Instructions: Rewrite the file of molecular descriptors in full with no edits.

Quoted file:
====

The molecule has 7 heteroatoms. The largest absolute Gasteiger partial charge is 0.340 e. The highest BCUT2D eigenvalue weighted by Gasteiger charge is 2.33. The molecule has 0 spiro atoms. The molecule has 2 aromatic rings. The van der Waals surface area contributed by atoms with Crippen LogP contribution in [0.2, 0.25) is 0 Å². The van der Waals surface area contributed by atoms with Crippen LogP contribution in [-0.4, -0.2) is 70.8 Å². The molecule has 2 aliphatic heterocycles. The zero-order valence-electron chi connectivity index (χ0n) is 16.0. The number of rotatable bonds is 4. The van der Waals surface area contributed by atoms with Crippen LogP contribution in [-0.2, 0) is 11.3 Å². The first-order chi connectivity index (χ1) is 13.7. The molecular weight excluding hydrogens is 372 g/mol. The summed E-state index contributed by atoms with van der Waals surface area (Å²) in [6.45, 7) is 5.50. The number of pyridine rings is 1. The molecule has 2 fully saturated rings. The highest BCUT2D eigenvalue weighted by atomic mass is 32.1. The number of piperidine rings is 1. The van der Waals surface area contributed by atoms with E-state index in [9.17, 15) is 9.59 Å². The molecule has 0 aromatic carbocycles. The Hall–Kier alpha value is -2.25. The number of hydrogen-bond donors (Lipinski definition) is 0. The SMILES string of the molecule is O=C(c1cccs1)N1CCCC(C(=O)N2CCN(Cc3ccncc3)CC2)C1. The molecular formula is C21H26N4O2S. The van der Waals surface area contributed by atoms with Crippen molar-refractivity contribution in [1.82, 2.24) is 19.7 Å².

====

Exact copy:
The molecule has 7 heteroatoms. The largest absolute Gasteiger partial charge is 0.340 e. The highest BCUT2D eigenvalue weighted by Gasteiger charge is 2.33. The molecule has 0 spiro atoms. The molecule has 2 aromatic rings. The van der Waals surface area contributed by atoms with Crippen LogP contribution in [0.2, 0.25) is 0 Å². The van der Waals surface area contributed by atoms with Crippen LogP contribution in [-0.4, -0.2) is 70.8 Å². The molecule has 2 aliphatic heterocycles. The zero-order valence-electron chi connectivity index (χ0n) is 16.0. The number of rotatable bonds is 4. The van der Waals surface area contributed by atoms with Crippen LogP contribution in [-0.2, 0) is 11.3 Å². The first-order chi connectivity index (χ1) is 13.7. The molecular weight excluding hydrogens is 372 g/mol. The summed E-state index contributed by atoms with van der Waals surface area (Å²) in [6.45, 7) is 5.50. The number of pyridine rings is 1. The molecule has 2 fully saturated rings. The highest BCUT2D eigenvalue weighted by atomic mass is 32.1. The number of piperidine rings is 1. The van der Waals surface area contributed by atoms with E-state index in [9.17, 15) is 9.59 Å². The molecule has 0 aromatic carbocycles. The Hall–Kier alpha value is -2.25. The number of hydrogen-bond donors (Lipinski definition) is 0. The SMILES string of the molecule is O=C(c1cccs1)N1CCCC(C(=O)N2CCN(Cc3ccncc3)CC2)C1. The molecular formula is C21H26N4O2S. The van der Waals surface area contributed by atoms with Crippen molar-refractivity contribution in [1.82, 2.24) is 19.7 Å².